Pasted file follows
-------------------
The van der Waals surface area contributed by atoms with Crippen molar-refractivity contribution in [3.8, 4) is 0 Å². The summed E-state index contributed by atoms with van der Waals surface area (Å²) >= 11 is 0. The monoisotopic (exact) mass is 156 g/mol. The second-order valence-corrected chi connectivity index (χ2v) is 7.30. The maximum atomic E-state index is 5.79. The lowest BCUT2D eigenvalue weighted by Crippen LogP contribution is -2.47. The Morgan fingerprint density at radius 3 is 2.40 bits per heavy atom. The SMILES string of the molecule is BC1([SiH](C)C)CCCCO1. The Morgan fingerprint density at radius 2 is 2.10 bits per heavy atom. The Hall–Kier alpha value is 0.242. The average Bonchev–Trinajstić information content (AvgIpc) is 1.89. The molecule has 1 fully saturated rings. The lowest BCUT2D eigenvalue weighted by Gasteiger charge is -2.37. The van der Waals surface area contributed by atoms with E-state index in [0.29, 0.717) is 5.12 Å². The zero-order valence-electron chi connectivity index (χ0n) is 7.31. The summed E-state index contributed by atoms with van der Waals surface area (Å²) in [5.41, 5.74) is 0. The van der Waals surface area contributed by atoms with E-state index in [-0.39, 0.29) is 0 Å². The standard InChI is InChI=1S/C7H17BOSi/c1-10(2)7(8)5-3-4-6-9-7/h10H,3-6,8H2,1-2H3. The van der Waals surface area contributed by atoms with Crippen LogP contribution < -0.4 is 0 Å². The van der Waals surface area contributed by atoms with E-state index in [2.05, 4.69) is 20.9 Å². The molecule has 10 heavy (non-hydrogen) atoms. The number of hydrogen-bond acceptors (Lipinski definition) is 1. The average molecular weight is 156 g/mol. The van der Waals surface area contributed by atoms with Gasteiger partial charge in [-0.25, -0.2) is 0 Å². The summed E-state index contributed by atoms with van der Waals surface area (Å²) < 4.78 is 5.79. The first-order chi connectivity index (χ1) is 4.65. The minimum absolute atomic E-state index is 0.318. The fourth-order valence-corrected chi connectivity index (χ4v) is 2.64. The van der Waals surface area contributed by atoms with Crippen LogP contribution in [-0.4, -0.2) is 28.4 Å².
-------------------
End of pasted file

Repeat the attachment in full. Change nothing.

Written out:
The van der Waals surface area contributed by atoms with Crippen molar-refractivity contribution in [3.8, 4) is 0 Å². The summed E-state index contributed by atoms with van der Waals surface area (Å²) >= 11 is 0. The monoisotopic (exact) mass is 156 g/mol. The second-order valence-corrected chi connectivity index (χ2v) is 7.30. The maximum atomic E-state index is 5.79. The lowest BCUT2D eigenvalue weighted by Crippen LogP contribution is -2.47. The Morgan fingerprint density at radius 3 is 2.40 bits per heavy atom. The SMILES string of the molecule is BC1([SiH](C)C)CCCCO1. The Morgan fingerprint density at radius 2 is 2.10 bits per heavy atom. The Hall–Kier alpha value is 0.242. The average Bonchev–Trinajstić information content (AvgIpc) is 1.89. The molecule has 1 fully saturated rings. The lowest BCUT2D eigenvalue weighted by Gasteiger charge is -2.37. The van der Waals surface area contributed by atoms with E-state index in [0.29, 0.717) is 5.12 Å². The zero-order valence-electron chi connectivity index (χ0n) is 7.31. The summed E-state index contributed by atoms with van der Waals surface area (Å²) in [5.41, 5.74) is 0. The van der Waals surface area contributed by atoms with E-state index in [-0.39, 0.29) is 0 Å². The standard InChI is InChI=1S/C7H17BOSi/c1-10(2)7(8)5-3-4-6-9-7/h10H,3-6,8H2,1-2H3. The van der Waals surface area contributed by atoms with Crippen LogP contribution < -0.4 is 0 Å². The van der Waals surface area contributed by atoms with E-state index in [2.05, 4.69) is 20.9 Å². The molecule has 10 heavy (non-hydrogen) atoms. The number of hydrogen-bond acceptors (Lipinski definition) is 1. The average molecular weight is 156 g/mol. The van der Waals surface area contributed by atoms with Gasteiger partial charge in [-0.25, -0.2) is 0 Å². The summed E-state index contributed by atoms with van der Waals surface area (Å²) < 4.78 is 5.79. The first-order chi connectivity index (χ1) is 4.65. The minimum absolute atomic E-state index is 0.318. The fourth-order valence-corrected chi connectivity index (χ4v) is 2.64. The van der Waals surface area contributed by atoms with Crippen LogP contribution in [-0.4, -0.2) is 28.4 Å².